Happy double twenty! You'll make it, I know that for sure. It's just a matter of when.

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  11. I could have written this post! Double 20 is coming up for me too, and I'm going through so many of these emotions as well.
    Let's make our double 20's rock!

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  12. That was a beautiful post. Thanks for sharing your heart with the rest of us. I'm glad you found an open door. I completely understand your feelings about that. Don't worry about the double 20's. They are actually THE best decade.

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  13. I appreciate your post. I'm also a mother of four, pushing double 20s, and not published...yet. But it's in you, keep going. It is always darkest before the dawn.

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  14. this is an awesome post, Sher! And I love how you were able to work in that AGB quote--I wasn't familiar w/it, and it's my new fave!

    Your babies are older than mine, but we're the same age, and I agree. You have to keep evolving and growing. Even though we're mothers for a little while, we're individuals much longer. and we do have to find *our* gifts. (((big hug))) to you. <3 xoxo

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  15. Thanks for the link about hating your own writing. I recently had a melt down of that kind and it's great to find out, it wasn't just me being emotional or something.

    Happy Friday

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  16. I, too, am going to hit double 20 this June. Something that has been bothering me some. My youngest started school this year and it was hard to transition from mom to writer and it took me a while. I love the snuggles and the little kid arms and know that it's quickly moving away from me. I get everything you're feeling. I wish I had words of wisdom but all I have is mutual feelings to offer. Hang in there and happy belated birthday.

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  17. Love your post. Tears pooled in my eyes. I can relate so much to how you are feeling. Hang in there, girlfriend. All will be well.

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  18. great post. I love that picture of the stairs going up. It's so important to look up once in a while and not just where your foot is going next.

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  19. @Dianne K Salerni, my friend and I were just saying the same thing about our ability at our age.

    Sheri, I miss my children being small, but they have turned out to be very cool kids. It's another adventure not to be taken lightly. Enjoy it.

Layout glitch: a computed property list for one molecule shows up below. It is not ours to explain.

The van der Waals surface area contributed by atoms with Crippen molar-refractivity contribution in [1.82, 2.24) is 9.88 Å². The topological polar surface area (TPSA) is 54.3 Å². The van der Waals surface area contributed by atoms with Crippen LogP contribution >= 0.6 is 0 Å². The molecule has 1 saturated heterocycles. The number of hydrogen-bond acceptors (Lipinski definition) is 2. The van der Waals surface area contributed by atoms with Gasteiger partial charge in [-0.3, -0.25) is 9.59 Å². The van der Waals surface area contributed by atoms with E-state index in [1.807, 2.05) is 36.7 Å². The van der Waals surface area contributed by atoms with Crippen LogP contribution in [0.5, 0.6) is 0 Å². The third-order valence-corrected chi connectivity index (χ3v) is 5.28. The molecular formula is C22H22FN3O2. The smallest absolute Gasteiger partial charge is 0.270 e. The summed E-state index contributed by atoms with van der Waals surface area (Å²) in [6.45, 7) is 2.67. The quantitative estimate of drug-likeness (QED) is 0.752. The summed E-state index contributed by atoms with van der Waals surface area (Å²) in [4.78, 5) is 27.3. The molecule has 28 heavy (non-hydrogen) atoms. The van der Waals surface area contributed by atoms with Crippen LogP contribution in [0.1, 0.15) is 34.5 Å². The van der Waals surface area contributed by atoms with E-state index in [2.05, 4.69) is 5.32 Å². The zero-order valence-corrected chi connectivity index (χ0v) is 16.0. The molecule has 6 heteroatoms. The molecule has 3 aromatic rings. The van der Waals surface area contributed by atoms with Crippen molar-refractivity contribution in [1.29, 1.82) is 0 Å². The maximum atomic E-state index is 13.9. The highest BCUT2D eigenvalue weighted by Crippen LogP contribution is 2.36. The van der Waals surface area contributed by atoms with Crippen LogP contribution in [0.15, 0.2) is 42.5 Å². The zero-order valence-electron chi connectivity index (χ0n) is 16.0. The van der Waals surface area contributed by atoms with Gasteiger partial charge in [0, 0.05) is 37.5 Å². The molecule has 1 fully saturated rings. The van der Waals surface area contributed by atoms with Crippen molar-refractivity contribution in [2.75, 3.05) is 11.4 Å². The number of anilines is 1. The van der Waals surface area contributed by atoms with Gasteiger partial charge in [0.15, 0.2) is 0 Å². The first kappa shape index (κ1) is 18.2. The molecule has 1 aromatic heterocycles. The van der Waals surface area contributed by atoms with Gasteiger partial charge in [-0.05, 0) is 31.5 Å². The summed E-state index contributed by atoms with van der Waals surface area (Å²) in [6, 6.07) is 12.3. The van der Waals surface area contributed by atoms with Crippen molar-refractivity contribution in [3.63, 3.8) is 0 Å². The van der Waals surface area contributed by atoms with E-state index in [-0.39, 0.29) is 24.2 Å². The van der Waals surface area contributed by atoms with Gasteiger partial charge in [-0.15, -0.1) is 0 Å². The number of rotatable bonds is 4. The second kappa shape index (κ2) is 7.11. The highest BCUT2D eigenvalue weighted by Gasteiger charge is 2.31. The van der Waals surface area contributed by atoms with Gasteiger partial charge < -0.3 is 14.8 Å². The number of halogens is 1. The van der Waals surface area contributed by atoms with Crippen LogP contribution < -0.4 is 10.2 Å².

I just found your blog and enjoyed it. Good to meet you.

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  20. From one double twenty to another. You seriously ROCK, girl inside and out! ((throws my arms around you in a huge hug))

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  21. Well, this totally made me cry. My own writing journey is also very tied up in who I am as a mother and that journey. It is my defining role, so all other rolls are influenced by it. You put it all beautifully in this post. Happy birthday!

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  22. Sounds like a lot of us are in teh same position. I'm 40, have 4 kids, and everything in my life is changing. It's hard and good at the same time, and I can't figure out how my writing fits into it all. Thanks for sharing.

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  23. I turn 40 in 2012 and though a lot of my worries and frustrations are not the same as yours, I do know where you're coming from. Life has taught me a lot of lessons, the most important being don't get so caught up in the past and future you forget about today. Live for each and every day.

    But don't give up on your publication dream!

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  24. This is my first visit to your blog. Good stuff! I love your analogy to doors. I myself have just come out of a writing partnership I thought would be lifelong and I'm trying to discover what kind of writer "I" am. I know another door will open for me if I'm patient and most of all positive.

    Oh, and I have 3 little boys and I can relate to the grocery bill! I'm scared to see what it'll be like when they're teens. Ugh.

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  25. I SO relate to this! I hit the double 20s a couple years ago and seeing my kids grow and change so fast leaves me breathless sometimes. We're all works in progress. Enjoy the ride :)